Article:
Sometimes, nostalgia can be falsely looked at through rose-colored glasses. There are frequently times where we look back at the past or maybe even times before we were alive through a lens that really glorifies them beyond what they were. However, sometimes, the past truly was better and maybe even more interesting.
One example of this is the advertising that used to be on television. Before there were insane focus groups and metrics abroad to really guide commercials into a boring and bland world of gray, creativity made its way over the airwaves for those watching television. The idea was to capture the audience with flashy concepts.
Notably, automotive manufacturers really got creative and sometimes downright competitive. We will never get tired of seeing all the smack talk that happened between pickup truck manufacturers all the way up through the 90s. The way that they took shots at one another is something that we definitely don’t see today.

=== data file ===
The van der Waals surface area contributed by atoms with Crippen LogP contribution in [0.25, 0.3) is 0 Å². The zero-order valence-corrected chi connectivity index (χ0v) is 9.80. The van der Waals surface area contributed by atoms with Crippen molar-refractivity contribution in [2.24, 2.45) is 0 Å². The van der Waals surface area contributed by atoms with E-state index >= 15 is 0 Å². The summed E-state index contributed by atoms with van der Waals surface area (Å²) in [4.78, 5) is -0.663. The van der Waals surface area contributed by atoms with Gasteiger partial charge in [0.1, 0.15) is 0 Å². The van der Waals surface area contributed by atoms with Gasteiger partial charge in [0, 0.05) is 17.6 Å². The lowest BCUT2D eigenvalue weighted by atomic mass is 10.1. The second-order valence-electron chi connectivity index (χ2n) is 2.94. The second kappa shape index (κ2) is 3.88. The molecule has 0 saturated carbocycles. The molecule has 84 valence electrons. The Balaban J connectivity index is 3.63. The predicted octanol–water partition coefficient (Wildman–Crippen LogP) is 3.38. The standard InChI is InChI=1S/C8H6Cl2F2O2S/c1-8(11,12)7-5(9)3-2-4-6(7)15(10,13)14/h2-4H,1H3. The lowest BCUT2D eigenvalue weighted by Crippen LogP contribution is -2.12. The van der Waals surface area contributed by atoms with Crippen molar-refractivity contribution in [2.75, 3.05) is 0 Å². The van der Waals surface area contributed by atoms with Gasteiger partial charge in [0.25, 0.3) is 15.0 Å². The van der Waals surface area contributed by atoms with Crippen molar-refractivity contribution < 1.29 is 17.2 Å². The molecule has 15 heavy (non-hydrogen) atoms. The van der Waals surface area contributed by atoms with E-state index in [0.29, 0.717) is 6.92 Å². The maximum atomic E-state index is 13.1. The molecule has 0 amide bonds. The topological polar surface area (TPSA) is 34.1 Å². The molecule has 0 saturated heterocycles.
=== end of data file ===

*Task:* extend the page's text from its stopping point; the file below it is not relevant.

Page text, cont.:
This time, though, we aren’t looking at the competitive nature of commercials but instead, the creative side. Apparently, Chevrolet thought that one of the factors that would help them sell trucks back in the early 70s was braking ability. Perhaps, at this time, people might not have trusted the equipment onboard pickup trucks which were still seen as basic utility vehicles.
In order to convey that this wasn’t the case, Chevrolet would get to work with some things that really provided interesting optics. In order to try and convince the audience that the braking ability of the 1973 Chevrolet Cheyenne was appropriate, they strapped a couple of flamethrowers underneath the front of the truck, superheating the brakes. Chevrolet says that these extreme circumstances were used to test out the ability of the components under lots of stress and shouldn’t be tried at home.
We aren’t exactly sure how impactful something like this would be when it comes to truly prove how good a braking system is. However, we have to admit that it definitely gives us something interesting to look at that really catches the eye.